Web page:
Silver Linings Bathroom Renovation Plan
We have a full bathroom off of the upstairs hallway that has had one too many doses of Pepto.
There’s also a funky linen closet in here built over the staircase. It slants. I have to lean in to reach things on the top shelf and almost always lose my balance and catch my fall on the lower shelf. Not fun.
Our master is what people these days are calling a ¾ bath. We have a toilet, sink, and standing shower. The shower is a pretty good size. The rest of the bathroom is not. I shared all the dirty details about our master bath a few weeks ago.
Here’s a very rough illustration by yours truly of our upstairs layout so you can get a better idea of what we’re working with here:
Sorry for the poor quality. The scanner wasn’t working, so this is an iPhone photo of my drawing. I’m high-tech.
Adam and I have had some passionate debates about our bathroom remodel project. For the record, I’ve said all along that we’re better off re-doing what we’ve got rather than changing the layout. We don’t plan to stay in this house forever so we have to be careful how much money we pour into it.
But Adam wanted to explore all of our options and hear from someone besides his wife (with no construction experience) about those options. At first he wanted to combine the 2 upstairs bathrooms since they share a wall. Then we would create a small Jack-and-Jill bath between the two guest bedrooms across the hall. I didn’t think it was possible without some very wonky bedroom layouts and taking space away from an already small bedroom.
Then we discussed the pros and cons of moving our master bath to where our walk-in closet is, using that space and the space from the office’s walk-in closet (it butts up against our closet) to make our bathroom. We would convert our existing master bath into our new walk-in closet.
The pros for this plan:
· Maintain the size and location of hall bath
· We could renovate the hall bath ourselves since it would only require cosmetic changes
· Have a decent-sized master bathroom
· Walk-in closet would become larger
· Lots of wall moving
· Running new plumbing which would entail tearing up and repairing the ceiling downstairs, possibly demolishing our newly tiled floor in the half bathroom, not to mention making darn sure the drains would drain from over there – expensive
· I’d want to punch out a window or sky light – expensive
· The chimney runs up that side of the house limiting our window options. Le sigh
· Pocket door or moving door down the wall because the current closet door already opens into Adam’s nightstand. This would involve tearing up another wall – expensive
· Taking away a rare 2nd walk-in closet from our mid-century home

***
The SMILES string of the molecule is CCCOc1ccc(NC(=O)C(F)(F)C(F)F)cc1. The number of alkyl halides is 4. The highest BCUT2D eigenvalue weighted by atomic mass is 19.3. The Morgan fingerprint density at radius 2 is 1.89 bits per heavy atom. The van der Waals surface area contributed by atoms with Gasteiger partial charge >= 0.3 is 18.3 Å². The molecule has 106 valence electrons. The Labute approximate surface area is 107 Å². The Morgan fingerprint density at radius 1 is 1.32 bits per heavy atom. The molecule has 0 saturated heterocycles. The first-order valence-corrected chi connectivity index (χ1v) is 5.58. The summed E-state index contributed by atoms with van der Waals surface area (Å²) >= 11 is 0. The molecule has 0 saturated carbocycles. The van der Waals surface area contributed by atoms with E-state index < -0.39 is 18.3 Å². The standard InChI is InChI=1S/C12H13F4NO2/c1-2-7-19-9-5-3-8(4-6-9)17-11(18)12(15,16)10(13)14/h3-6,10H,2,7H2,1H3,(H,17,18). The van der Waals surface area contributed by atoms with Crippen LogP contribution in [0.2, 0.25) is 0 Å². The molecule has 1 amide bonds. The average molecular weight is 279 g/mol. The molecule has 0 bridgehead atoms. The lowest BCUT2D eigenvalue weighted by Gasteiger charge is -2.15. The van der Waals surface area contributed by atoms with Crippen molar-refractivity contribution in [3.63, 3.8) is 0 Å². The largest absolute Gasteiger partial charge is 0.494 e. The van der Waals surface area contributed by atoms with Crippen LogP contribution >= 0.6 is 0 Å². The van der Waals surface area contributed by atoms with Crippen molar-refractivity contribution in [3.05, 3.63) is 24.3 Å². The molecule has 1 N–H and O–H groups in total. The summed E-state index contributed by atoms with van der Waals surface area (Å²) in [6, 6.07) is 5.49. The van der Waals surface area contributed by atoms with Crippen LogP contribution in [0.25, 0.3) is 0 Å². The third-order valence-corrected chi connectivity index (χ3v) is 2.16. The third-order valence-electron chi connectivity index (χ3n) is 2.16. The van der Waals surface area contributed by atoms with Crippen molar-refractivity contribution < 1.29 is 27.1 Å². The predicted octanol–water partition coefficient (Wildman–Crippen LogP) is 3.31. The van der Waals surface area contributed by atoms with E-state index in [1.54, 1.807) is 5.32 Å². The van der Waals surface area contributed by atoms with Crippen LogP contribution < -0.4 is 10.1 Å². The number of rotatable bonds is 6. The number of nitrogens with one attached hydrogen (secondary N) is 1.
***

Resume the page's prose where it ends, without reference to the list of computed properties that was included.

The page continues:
· Decreasing the square footage of a rather large secondary bedroom
I agreed with Adam that we should have a few contractors come in to give us some estimates on these crazy ideas before we ruled a major renovation out and went on with a regular ‘ole renovation. To Adam’s point: at least we would know what could or could not be done and how much it would cost before we “settled” on a straight cosmetic renovation.
The first contractor we called was a typical contractor, no offense to you contractors out there. He didn’t show up. Out of the two of us, the more sweet, patient, and forgiving one (my husband), called him to reschedule. He claims his Google calendar crashed. Riiiight. Adam rescheduled. Contractor called 1 hour before appointment and said something came up. Peace out contractor.
We learned our lesson not to find a contractor on Kudzu and sought the advice of friends. Adam’s boss recommended someone who we called, he answered the phone, we scheduled an appointment, he showed up early and knew what he was talking about. Crazy, right?! But the sad news is that after much brainstorming, the only way we can expand our master bath is if we build a bump-out addition off our second floor in the back. This would require a lot of layout changes upstairs and would be close in price to a nice, new luxury car. Oy vey!
So we thanked our contractor, told him we thought it was impossible before we called him but wanted to make sure before we started working with what we have. We plan to call him in a few years when we begin our kitchen remodel.
We are disappointed that nothing can be done except for a large addition. We’re not really surprised though. What is so limiting is that all of our bathrooms are on the front of the house so we cannot add to them where they are unless we want our house to look super weird. Despite our disappointment, I think some good things will come out of this setback.
· Since the bathrooms will maintain their current footprint, we’ll save money because now we can do most of the work ourselves
· The money saved will either allow us to do a kitchen remodel sooner or better
· We won’t have strange men in and out of our house every day for a few months
· We won’t have to move to a spare bedroom for a few months
· We won’t risk investing a ton of money in our house that we may not get back resale
· WE are in charge of our project timeline and are in more control of how long the renovation will take
As project manager (self-appointed), I hope to have some demolition news for you soon. I’m wary that the bathroom tile is affixed with mesh and mortar. If you’ve read this post on Young House Love, you know that it almost killed John to get it out of there. Say your prayers!